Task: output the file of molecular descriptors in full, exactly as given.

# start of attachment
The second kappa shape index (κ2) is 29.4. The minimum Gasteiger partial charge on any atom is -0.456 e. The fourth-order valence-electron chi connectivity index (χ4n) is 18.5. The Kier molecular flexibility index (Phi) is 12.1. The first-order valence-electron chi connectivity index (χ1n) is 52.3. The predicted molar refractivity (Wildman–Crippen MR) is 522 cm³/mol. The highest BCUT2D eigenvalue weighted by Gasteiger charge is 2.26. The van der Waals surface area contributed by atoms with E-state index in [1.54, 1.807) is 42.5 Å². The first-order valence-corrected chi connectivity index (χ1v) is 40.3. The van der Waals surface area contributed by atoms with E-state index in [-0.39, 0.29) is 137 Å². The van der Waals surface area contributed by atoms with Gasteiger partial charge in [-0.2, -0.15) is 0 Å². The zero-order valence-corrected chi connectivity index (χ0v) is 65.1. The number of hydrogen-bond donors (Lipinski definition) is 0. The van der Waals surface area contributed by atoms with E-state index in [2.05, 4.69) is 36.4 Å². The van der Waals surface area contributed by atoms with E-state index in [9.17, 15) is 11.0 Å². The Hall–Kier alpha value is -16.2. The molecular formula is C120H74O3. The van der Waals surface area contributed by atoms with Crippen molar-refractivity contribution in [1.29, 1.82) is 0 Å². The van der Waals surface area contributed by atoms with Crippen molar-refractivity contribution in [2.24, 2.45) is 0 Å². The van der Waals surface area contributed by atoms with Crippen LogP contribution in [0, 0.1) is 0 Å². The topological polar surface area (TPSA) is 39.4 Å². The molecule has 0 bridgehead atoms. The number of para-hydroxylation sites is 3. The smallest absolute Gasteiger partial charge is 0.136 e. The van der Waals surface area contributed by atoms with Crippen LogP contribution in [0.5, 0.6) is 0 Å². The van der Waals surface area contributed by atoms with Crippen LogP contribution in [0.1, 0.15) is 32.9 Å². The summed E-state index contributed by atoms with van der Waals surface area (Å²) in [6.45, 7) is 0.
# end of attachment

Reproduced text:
The second kappa shape index (κ2) is 29.4. The minimum Gasteiger partial charge on any atom is -0.456 e. The fourth-order valence-electron chi connectivity index (χ4n) is 18.5. The Kier molecular flexibility index (Phi) is 12.1. The first-order valence-electron chi connectivity index (χ1n) is 52.3. The predicted molar refractivity (Wildman–Crippen MR) is 522 cm³/mol. The highest BCUT2D eigenvalue weighted by Gasteiger charge is 2.26. The van der Waals surface area contributed by atoms with E-state index in [1.54, 1.807) is 42.5 Å². The first-order valence-corrected chi connectivity index (χ1v) is 40.3. The van der Waals surface area contributed by atoms with E-state index in [-0.39, 0.29) is 137 Å². The van der Waals surface area contributed by atoms with Gasteiger partial charge in [-0.2, -0.15) is 0 Å². The zero-order valence-corrected chi connectivity index (χ0v) is 65.1. The number of hydrogen-bond donors (Lipinski definition) is 0. The van der Waals surface area contributed by atoms with E-state index in [2.05, 4.69) is 36.4 Å². The van der Waals surface area contributed by atoms with E-state index in [9.17, 15) is 11.0 Å². The Hall–Kier alpha value is -16.2. The molecular formula is C120H74O3. The van der Waals surface area contributed by atoms with Crippen molar-refractivity contribution in [1.29, 1.82) is 0 Å². The van der Waals surface area contributed by atoms with Crippen molar-refractivity contribution in [2.24, 2.45) is 0 Å². The van der Waals surface area contributed by atoms with Crippen LogP contribution in [0, 0.1) is 0 Å². The topological polar surface area (TPSA) is 39.4 Å². The molecule has 0 bridgehead atoms. The number of para-hydroxylation sites is 3. The smallest absolute Gasteiger partial charge is 0.136 e. The van der Waals surface area contributed by atoms with Crippen LogP contribution in [0.5, 0.6) is 0 Å². The van der Waals surface area contributed by atoms with Crippen LogP contribution in [0.1, 0.15) is 32.9 Å². The summed E-state index contributed by atoms with van der Waals surface area (Å²) in [6.45, 7) is 0.